Boxing Day at Bookends Cottage

This year, while Nettl plans her Christmas dinner (traditionally, she makes the three major holiday meals because I do the "every day" cooking throughout the year), I'm working on my menu for Boxing Day. People in the States aren't blessed with this December 26 day of friends and food—most poor suckers are back in their cubicles at work—but I was introduced to it when I lived in England in the way back when, and I liked it so much, I brought it home with me...

Our new tradition is that Nettl's cousins and other non-immediate family members come to see us on Boxing Day. Some of them drive up to Tulsa from Dallas to spend Christmas with their families, and they all come over here the following day. Last year we went out to eat at Mexico Joes's and we all were disappointed, especially those of Hispanic descent. Well, I can make better Mexican food than that place, so I've decided to do just that. Now, I know this menu isn't even remotely traditional, but when the Universe can manage to get me to that manor house in England, I'll be more than happy to do it the their way. Until then, bite me.

Because I'm a native Californian, my recipes will be slightly different from what our Tex-Mex relations are used to. I'm sure they'll like it anyway. Inasmuch as California was part of Mexico until 1850, this is all part of my heritage, too, gringa that I am.

Pozole de Camarón. Mmmm... a pot of spicy soup consisting of shrimp and hominy, surrounded by bowls of cheese, sour cream, tortilla strips, shredded cabbage, sliced radishes, lime, avocado slices, and cilantro for toppings. Known in Mexico as the great hangover helper.

Tamales. I made these a couple of years ago and they're awesome. Stewed, seasoned, shredded porky goodness wrapped up in little bundles of masa-lined corn husks and steamed to perfection. They take a lot of work--two days--but they're really worth it. In southern California these are traditionally served on Christmas Eve, but I'm saving mine for Boxing Day this year.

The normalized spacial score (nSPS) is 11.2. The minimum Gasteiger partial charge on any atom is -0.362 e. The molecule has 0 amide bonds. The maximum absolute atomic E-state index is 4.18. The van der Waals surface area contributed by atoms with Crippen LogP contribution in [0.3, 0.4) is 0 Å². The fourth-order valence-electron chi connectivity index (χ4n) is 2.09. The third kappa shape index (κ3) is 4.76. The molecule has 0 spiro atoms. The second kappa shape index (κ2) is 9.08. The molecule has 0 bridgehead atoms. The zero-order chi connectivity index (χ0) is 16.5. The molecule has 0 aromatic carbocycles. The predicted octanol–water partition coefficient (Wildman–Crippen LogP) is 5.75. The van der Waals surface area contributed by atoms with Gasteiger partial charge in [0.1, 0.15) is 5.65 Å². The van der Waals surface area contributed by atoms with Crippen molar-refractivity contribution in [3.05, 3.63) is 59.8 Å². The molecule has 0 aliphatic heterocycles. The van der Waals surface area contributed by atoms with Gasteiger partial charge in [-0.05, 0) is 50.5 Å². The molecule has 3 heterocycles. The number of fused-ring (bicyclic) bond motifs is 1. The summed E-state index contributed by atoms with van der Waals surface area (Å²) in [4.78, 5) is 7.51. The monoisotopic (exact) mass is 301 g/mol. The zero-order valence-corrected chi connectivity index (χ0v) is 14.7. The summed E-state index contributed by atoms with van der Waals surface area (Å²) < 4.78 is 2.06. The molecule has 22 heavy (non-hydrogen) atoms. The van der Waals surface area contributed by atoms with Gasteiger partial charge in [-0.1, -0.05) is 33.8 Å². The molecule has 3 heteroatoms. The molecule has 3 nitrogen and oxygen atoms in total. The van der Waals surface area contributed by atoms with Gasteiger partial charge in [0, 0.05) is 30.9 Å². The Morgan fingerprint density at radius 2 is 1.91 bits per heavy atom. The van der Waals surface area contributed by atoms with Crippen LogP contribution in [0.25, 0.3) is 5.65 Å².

Cheese Enchiladas. These are a staple around here, but they go far and are really inexpensive to make. When we have leftovers of any kind of enchiladas, that's all I eat. For days. Major yum!

Itchy Rice. Don't get the wrong idea, I gave this Mexican rice dish this name because the recipe was given to be by my Oxnard friend, Liz, whom I nicknamed Itchy back when we worked together. She comes from a large Mexican family (10 kids!), so she knows her rice! The secret to flaky, non-gummy rice? Use jasmine rice and sauté it in olive oil, stirring constantly, for at least 15 minutes. Gotta get all that starch off of it. Also, make it in a skillet, not a saucepan (use stock instead of water). Works every time.

Frijoles Refritos. Yes, I make them from "scratch". That monkey crap in the cans just doesn't even begin to compare.

Because everything on this menu except the rice takes a couple of days to make, I'll be in the kitchen on Christmas night. Doesn't bother me--I'm looking forward to it! I'm not worrying about making a dessert because the house will be full of sweet things to eat, but the buffet will include a fruit platter of fresh pineapple, oranges, pomegranates, star fruit, papaya, mangoes, and avocados.

So, what time are you dropping by?